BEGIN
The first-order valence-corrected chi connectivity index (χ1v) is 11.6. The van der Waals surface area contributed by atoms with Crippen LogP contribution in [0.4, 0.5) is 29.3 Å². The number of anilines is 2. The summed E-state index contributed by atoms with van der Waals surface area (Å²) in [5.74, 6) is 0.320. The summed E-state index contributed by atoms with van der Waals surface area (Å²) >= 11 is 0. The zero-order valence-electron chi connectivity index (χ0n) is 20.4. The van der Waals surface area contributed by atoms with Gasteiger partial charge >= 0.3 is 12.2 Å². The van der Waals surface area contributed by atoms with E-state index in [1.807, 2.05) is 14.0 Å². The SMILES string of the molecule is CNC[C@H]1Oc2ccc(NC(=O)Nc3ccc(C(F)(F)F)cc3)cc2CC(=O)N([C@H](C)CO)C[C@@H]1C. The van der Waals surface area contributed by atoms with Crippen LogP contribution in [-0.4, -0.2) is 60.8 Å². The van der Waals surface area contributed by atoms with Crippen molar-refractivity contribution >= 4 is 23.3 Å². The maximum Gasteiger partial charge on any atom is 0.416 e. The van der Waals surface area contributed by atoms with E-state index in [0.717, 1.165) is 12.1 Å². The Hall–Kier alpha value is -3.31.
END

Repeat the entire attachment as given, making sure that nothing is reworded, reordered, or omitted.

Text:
The first-order valence-corrected chi connectivity index (χ1v) is 11.6. The van der Waals surface area contributed by atoms with Crippen LogP contribution in [0.4, 0.5) is 29.3 Å². The number of anilines is 2. The summed E-state index contributed by atoms with van der Waals surface area (Å²) in [5.74, 6) is 0.320. The summed E-state index contributed by atoms with van der Waals surface area (Å²) >= 11 is 0. The zero-order valence-electron chi connectivity index (χ0n) is 20.4. The van der Waals surface area contributed by atoms with Gasteiger partial charge >= 0.3 is 12.2 Å². The van der Waals surface area contributed by atoms with E-state index in [1.807, 2.05) is 14.0 Å². The SMILES string of the molecule is CNC[C@H]1Oc2ccc(NC(=O)Nc3ccc(C(F)(F)F)cc3)cc2CC(=O)N([C@H](C)CO)C[C@@H]1C. The van der Waals surface area contributed by atoms with Crippen LogP contribution in [-0.4, -0.2) is 60.8 Å². The van der Waals surface area contributed by atoms with Crippen molar-refractivity contribution >= 4 is 23.3 Å². The maximum Gasteiger partial charge on any atom is 0.416 e. The van der Waals surface area contributed by atoms with E-state index in [0.717, 1.165) is 12.1 Å². The Hall–Kier alpha value is -3.31.